I have to admit of the eight remaining teams in the MLB post-season, my least favorite are the Houston Astros. Since my three favorite teams overall are, in order, the Mets, the Yankees and the Dodgers (mock me if you will, but I’ve got good reasons for each), I’ve had at least three different reasons for despising the ‘Stros.
While the 1986 Mets did indeed take down Houston in the NLCS, with a thrilling Game Six comeback that ultimately saw thme hang on in extra innings to advance to the World Serie, the way Mike Scott (a former Met!) dominated them with a questionably legal pitch was frustrating and agitating. Had the Game Six miracles not occurred, a third date with Scott would have arisen in a winner-take-all game in that God-forsaken, noisy, humid Astrodome. The Astros were clearly cheating, but baseball looked the other way. The Mets made it a moot point–until, three decades later, they revived it.
The 2017 ‘Stros, now in the American League, were proven to have stolen signs from their competition en route to their first-ever World’s Championship, taking down a valiant Yankee team and ultimately costing 2009 World Series manager Joe Girardi his job. And in the World Series, they took down the Dodgers in their own park in a blowout Game Seven that forever excommunicated Yu Darvish to the memory doghouse among their fans.
The sign-stealing scandal ultimately cost many Astros executives involved in its design their own jobs, including general manager Jeff Luhnow, manager A.J. Hinch, coach Alex Cora and bench leader Carlos Beltran. In Cora and Beltran’s cases, they had already moved on to managerial positions in Boston and New York. The Astros couldn’t appear in either city without massive boos and clanging trash cans, the gimmick that those involved used to convey what they were able to steal.
But almost lost in all of this was the fact that those Astros were damn good young talents, especially their hitters. And the 2019 team that advanced to the World Series with a new (old?) leader in Dusty Baker and even more young talent was even better. It took an overachieving Washington Nationals team, who won four road games, to deny them their second title in three years.
One of the brightest rookie stars of that team was Yordan Alvarez, who subsequently battled some injuries, including portions of this season. But he’s back now, and yesterday, with a towering three-run homer off Mariners’ ace/closer Robbie Ray, he delivered only the second post-season walk-off home run with two out in history to cap an epic comeback, from four runs down in the 7th to two runs down in the 8th to an incredulous Game 1 ALDS victory in the end.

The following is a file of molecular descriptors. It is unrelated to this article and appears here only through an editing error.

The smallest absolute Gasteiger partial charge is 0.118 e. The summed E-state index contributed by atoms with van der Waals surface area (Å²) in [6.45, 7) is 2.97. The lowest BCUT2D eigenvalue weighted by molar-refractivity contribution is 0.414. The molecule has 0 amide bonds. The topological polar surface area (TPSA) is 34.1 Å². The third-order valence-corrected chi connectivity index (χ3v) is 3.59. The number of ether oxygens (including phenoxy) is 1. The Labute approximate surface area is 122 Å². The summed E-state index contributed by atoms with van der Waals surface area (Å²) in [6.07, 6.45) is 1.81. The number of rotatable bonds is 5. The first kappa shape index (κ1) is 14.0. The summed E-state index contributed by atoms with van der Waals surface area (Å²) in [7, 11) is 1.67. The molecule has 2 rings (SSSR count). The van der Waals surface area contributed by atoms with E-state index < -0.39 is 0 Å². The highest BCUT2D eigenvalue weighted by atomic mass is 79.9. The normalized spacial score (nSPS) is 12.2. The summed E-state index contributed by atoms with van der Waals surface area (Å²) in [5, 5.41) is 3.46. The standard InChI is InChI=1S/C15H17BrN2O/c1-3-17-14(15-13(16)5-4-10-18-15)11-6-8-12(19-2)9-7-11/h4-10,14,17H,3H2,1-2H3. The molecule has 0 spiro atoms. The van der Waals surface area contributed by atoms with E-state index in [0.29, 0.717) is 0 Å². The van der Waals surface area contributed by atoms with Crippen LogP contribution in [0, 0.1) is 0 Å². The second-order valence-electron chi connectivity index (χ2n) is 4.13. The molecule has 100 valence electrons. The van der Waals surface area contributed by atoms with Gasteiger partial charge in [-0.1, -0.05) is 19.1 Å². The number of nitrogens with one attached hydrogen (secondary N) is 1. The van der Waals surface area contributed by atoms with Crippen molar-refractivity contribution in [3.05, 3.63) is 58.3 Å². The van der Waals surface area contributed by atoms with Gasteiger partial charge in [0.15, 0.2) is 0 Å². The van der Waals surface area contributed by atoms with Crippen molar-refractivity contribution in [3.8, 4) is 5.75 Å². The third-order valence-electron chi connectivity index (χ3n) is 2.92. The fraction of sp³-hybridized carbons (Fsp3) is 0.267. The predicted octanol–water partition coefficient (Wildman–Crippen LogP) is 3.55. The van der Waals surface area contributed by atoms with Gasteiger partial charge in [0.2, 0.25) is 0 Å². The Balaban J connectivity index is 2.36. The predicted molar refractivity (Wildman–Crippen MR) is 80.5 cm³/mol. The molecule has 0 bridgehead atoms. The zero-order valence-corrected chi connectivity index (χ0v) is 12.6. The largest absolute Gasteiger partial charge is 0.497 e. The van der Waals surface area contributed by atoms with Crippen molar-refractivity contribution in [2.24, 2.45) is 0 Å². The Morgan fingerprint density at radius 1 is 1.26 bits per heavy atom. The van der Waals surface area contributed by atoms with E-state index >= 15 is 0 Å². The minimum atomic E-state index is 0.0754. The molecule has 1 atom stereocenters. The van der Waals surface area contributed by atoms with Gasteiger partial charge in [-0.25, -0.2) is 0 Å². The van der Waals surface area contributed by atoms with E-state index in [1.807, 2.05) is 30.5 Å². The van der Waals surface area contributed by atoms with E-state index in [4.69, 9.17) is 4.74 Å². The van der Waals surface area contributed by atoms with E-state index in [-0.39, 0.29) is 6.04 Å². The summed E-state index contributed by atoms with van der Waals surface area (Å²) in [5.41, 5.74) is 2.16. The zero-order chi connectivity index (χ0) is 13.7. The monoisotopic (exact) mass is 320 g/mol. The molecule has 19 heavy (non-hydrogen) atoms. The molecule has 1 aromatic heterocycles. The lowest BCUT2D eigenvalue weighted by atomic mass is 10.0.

And now, my fourth favorite horse in this tournament, the Seattle Mariners, have their own reasons to hate the “Stros.
But unlike their predescessors of the previous decade, the ’22 ‘Stros are simply talented and resillient. They pitch aggressively and never say die. And there’s not a trash can in sight.
Their fans, giddy with excitement after their first playoff series win since 2001, were crushed. But using Ray may have been an act of sheer desperation, and a sign that the Astros were indeed prepared with knowledge of how to hit an eventual starter that they had faced in the regular season, rather than a bullpen specialist that could have–and should have–been relied upon for the final out.
The Astros earned this win. They’re dangerous. And they’re staring straight at possible rematches with both the Yankees and the Dodgers to prove to their many haters that the ’17 team was too, and that they can win slightly more legally and just as successfully.
You have every reason to hate this team. But do not underestimate or disrespect them. Yesterday afternoon they earned at least that.